JT students visit Valley Forge, Independence Hall
BY TONY GRAF firstname.lastname@example.org December 12, 2012 8:14PM
Updated: January 14, 2013 6:25AM
JOLIET — Students from Joliet Township High School recently traveled to Valley Forge in Pennsylvania, where Gen. George Washington and his Continental Army troops made a crucial encampment in the winter of 1777-78.
Soldiers faced adversity in brutal conditions that winter and emerged with a renewed vigor in the Revolutionary War.
Today, it’s a place where leaders develop and grow through an educational program.
Ten Joliet students — five from the Central Campus, five from West — took the four-day trip in November, and also visited Independence Hall in Philadelphia. The Caterpillar Foundation sponsored the students at the Spirit of America Youth Leadership Program, at Freedoms Foundation at Valley Forge.
The event included historical tours, lectures and workshops, designed to develop leadership skills and deepen civic knowledge, according to the Freedoms Foundation.
In addition to sightseeing at Valley Forge, the students learned about the U.S. Constitution.
“We had two amazing professors come in and teach us about politics and how the Constitution actually works in the government today,” said Matt Ellis, a junior at Joliet Central.
Those professors were Graham Lee, professor of political science at St. Joseph’s University, and Bruce Murphy, professor of civil rights at Lafayette College.
The students then examined mock amendments to the Constitution, split into groups, and discussed the merit of the amendments.
“Later that evening, we got together again and talked about it in a group, in a massive full-on debate to see, if these were real, if we would actually put them into the Constitution as an actual amendment,” Ellis said.
The students also viewed the Medal of Honor Grove, dedicated to recipients of the Congressional Medal of Honor — the nation’s highest award for valor.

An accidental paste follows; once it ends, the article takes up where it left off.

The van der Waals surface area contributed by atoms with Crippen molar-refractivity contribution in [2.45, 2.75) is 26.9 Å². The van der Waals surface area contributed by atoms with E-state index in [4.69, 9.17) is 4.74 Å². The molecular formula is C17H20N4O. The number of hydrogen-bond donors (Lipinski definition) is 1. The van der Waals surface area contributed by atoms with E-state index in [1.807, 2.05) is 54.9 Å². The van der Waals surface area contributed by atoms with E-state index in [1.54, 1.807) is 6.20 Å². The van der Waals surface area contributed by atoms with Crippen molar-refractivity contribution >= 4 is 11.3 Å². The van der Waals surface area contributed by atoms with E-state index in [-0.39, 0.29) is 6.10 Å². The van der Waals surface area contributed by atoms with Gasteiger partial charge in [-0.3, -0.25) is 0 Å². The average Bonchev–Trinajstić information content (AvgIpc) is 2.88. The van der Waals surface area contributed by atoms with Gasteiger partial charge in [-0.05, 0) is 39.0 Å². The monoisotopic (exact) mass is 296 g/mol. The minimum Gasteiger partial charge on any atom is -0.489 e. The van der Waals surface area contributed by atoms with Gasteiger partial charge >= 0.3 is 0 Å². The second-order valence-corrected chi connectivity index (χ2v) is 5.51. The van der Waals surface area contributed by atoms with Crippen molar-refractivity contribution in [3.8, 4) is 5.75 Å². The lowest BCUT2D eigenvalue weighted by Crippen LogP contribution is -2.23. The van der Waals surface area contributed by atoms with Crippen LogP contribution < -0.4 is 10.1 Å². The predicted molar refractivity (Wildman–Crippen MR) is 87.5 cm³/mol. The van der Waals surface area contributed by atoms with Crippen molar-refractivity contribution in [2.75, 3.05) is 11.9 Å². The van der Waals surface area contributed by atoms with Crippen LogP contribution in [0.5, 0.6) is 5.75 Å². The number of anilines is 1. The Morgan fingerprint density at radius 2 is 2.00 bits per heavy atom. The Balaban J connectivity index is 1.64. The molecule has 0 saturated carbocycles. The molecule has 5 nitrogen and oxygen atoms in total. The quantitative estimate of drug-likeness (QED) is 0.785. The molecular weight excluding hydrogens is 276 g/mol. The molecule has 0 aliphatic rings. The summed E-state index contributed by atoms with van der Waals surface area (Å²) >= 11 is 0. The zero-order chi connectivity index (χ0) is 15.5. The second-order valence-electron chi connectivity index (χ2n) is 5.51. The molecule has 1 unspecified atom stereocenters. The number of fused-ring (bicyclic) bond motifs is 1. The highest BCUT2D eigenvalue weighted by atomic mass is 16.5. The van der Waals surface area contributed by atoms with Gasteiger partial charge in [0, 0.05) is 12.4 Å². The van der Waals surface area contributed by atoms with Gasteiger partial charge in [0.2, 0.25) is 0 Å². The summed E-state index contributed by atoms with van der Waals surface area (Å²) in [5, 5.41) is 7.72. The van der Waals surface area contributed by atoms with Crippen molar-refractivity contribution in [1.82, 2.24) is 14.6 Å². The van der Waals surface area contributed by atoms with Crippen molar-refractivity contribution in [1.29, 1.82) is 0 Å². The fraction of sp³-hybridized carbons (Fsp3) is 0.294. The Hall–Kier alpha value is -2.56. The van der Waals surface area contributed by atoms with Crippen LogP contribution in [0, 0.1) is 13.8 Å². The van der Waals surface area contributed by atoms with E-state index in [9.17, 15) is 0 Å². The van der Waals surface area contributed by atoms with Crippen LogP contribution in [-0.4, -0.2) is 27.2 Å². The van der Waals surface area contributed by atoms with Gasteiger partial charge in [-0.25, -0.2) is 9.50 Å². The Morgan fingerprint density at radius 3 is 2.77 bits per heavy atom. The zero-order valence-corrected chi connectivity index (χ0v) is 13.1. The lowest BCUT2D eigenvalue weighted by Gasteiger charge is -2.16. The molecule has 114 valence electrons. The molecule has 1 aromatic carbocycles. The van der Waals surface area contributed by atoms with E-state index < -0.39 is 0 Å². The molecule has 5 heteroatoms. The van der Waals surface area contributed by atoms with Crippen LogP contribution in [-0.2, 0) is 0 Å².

The students toured historic Philadelphia and saw the Liberty Bell, the gravesite of Benjamin Franklin, and the house where Betsy Ross is said to have sewn the first American flag.
They also ate delicious Philly cheesesteak sandwiches.
“Philadelphia — I’ve never been to a city like that,” said Jeremy Kollross, a junior at Central. “Walking by everything, it was very historical, very old. A lot of brick roads. There were American flags everywhere. There wasn’t a street where you couldn’t go down and see some sort of patriotism.”
Christopher Norwood, a junior at Central, saw the famous “rising sun” chair used by Washington at the Constitutional Convention. Franklin looked at the chair — with the design of a sun on it — and found it difficult to distinguish whether the sun was rising or setting.
“After everything was said and done, he knew that sun was rising for many generations to come,” Norwood said. “I thought it was really great to be able to see that chair.”
Laurie Markatos, a history and advanced placement teacher at Joliet Central, accompanied the students on the trip. Whenever she recognized a historic location, she could not help but draw on her personal knowledge and give lessons to students.
“Overall, I thought the trip was a really great experience for the kids,” Markatos said. “The best part about it for me was watching the awe on the faces of the kids as we were going through.”
“It was a great way for the kids to be exposed to this experience, and to hopefully make connections to our curriculum. It was another opportunity to bring what we’re teaching to life,” said Alberto Filipponi, curriculum director.
Carol Collins, district project director, is grateful and proud that Caterpillar sponsored the students.